National Drug Strategy
National Drug Strategy

British American Tobacco Australia - Response to the draft National Tobacco Strategy 2012-2018 - 25 June 2012

Continue to reduce the affordability of Tobacco products;

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BATA welcomes the stated intention in the draft NTS to “ensure that increases in the price of tobacco are accompanied by efforts to prevent and minimise illicit trade in tobacco”13.

We believe that acknowledging the link between the price of tobacco and the impact this can have on the illicit market is an important step forward and reflects the productive and co-operative work that is currently being undertaken between various government bodies
and the industry.

The following section outlines BATA’s position on the actions proposed under the above priority area.

Illicit trade of tobacco in Australia: measuring the problem.

No discussion on measures to reduce the affordability of tobacco products is complete without acknowledging the real and serious impact that such a move is likely to have on the illicit tobacco market in Australia, a point reinforced in the draft NTS.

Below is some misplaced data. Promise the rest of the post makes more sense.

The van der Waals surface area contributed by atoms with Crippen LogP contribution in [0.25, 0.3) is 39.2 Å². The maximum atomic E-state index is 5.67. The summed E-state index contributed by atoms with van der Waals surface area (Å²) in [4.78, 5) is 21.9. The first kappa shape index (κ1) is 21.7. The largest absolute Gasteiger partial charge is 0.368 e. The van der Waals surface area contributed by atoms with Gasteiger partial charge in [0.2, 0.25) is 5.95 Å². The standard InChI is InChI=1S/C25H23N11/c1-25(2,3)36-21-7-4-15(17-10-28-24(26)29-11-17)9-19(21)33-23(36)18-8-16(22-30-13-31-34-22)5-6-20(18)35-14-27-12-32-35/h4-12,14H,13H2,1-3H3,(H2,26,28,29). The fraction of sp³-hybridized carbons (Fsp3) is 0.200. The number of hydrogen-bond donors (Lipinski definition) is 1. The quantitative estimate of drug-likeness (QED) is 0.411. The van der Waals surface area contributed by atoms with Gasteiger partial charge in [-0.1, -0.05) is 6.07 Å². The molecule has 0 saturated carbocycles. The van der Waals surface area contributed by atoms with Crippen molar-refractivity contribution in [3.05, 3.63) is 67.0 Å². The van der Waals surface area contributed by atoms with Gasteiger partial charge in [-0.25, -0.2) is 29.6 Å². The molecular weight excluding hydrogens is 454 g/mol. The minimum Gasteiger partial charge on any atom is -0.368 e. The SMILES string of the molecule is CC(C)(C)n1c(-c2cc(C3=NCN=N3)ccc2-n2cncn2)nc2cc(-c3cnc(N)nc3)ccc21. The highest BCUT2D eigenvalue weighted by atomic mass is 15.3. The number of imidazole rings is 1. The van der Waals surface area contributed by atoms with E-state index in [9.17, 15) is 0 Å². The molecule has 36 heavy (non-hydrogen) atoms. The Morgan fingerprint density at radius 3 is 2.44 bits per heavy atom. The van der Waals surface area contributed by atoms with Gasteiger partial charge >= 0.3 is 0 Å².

Unfortunately, at present there is no agreed measure of the size of the illegal tobacco market in Australia, indeed a variety of health organisations have their own methodologies to assess the size of the illicit market and these sometimes differ from those adopted by government departments.

To try to fill this information vacuum, BATA, in cooperation with Philip Morris Limited (PML) and Imperial Tobacco Australia Limited (ITA) commissioned Deloitte in 2011 to look into the size of the illegal tobacco market in Australia.

Deloitte was deliberately selected to prepare this report as it has a proven record of impartiality and sound research skills. Indeed, so valued is their work that between 2008 and 2011 Deloitte contracts from the Federal Government totaled $25,094,523.23.

Whilst BATA, of its own accord, had commissioned similar reports since 2005, 2011 saw the industry come together to establish an industry agreed methodology that could then be shared with government.

The purpose of the report is to track changes in the nature and size of the illicit tobacco market in Australia and it relies on two key sources of information:

1. a telephone based survey of adult tobacco users in Australia conducted by Roy Morgan Research in November 2011; and
2. a literature review conducted by Deloitte of reports and commentary on the issue of illicit tobacco published over the previous 12 months.